The two rugby league clubs still waiting to be allowed fans back

A Betfred match ball at the zip world stadium

North Wales Crusaders have been left frustrated in their efforts to get fans back to matches, leaving the two Welsh League 1 clubs at a disadvantage to their rivals.

While the English clubs have been able to welcome fans back since May 17, the restrictions in Wales differ meaning Crusaders will not be able to welcome fans until at least their home game with Doncaster on June 13.

That is despite the best efforts of the club, who have been lobbying local politicians and Wales Minister for Sport Dawn Bowden to highlight their plight.

Club director, Mark A Jones, said: “I’ve received notification that June 7 will be the most likely date to allow fans back, dependent on data relating to the Indian variant. I’ve asked if it’s likely we could be allowed our home game against Coventry on June 6 to be played in from of fans – and told this is absolutely unlikely.

“We’ve found a fantastic venue at Eirias Park but playing behind closed doors is nothing but expense and puts us at a disadvantage in comparison with other English League 1 clubs.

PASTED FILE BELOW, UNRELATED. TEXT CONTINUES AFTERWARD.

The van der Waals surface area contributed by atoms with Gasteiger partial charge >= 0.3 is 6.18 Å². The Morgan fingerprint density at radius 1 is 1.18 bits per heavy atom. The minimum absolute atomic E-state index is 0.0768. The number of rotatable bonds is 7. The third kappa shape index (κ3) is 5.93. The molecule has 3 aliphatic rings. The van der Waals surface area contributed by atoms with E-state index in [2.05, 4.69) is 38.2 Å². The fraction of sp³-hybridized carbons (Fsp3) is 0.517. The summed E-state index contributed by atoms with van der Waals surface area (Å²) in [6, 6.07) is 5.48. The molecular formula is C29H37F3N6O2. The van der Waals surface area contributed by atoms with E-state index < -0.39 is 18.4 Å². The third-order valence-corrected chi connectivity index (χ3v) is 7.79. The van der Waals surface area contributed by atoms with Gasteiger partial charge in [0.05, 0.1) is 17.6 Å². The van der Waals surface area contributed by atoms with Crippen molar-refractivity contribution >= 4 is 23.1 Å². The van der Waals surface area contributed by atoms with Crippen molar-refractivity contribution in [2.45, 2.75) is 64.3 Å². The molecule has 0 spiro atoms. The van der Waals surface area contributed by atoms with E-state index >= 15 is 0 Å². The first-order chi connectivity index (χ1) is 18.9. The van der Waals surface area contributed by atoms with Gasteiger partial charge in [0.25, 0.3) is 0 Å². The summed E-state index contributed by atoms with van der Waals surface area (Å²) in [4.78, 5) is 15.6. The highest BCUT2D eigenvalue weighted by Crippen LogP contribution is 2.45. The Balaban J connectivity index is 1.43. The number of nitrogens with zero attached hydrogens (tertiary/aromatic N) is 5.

“I pointed out that it wasn’t just North Wales Crusaders that would be at a financial disadvantage but the bus company that takes the fans, the train company, the local pub, the food and drink outlets, the brewery that supplies the beer to the stadium etc due to this.

“It seems strange that fans can go and sit inside a pub for two to three hours and watch our game on a live stream, but 300 could not attend in a 3000-seater stadium in the open air!”

Their League 1 rivals West Wales Raiders are in the same boat, with their first home game with fans potentially a Welsh derby with Crusaders on June 19.

This Sunday, North Wales travel to Barrow, who are able to welcome up to 3,000 fans to their Craven Park ground and have granted Crusaders a small allocation for away supporters.

They have already played two home games behind closed doors and a third – against Coventry on June 6 – will be the same.

This is on top of having already moved home venue from Queensway Stadium in Wrexham to Stadiwm Zip World in Colwyn Bay to comply with COVID protocols.

A total of nine pilot events with crowds are being held in Wales, including open-air festivals, a cricket match between Glamorgan and Lancashire, plus a Wales football international against Albania.

The Football League play-off matches involving Newport County and Swansea City have also been permitted fans as part of the pilots, though none are being held north of Brecon.

Crusaders had applied to host a test event via Wales Rugby League, but no reason was provided as to why they weren’t selected.

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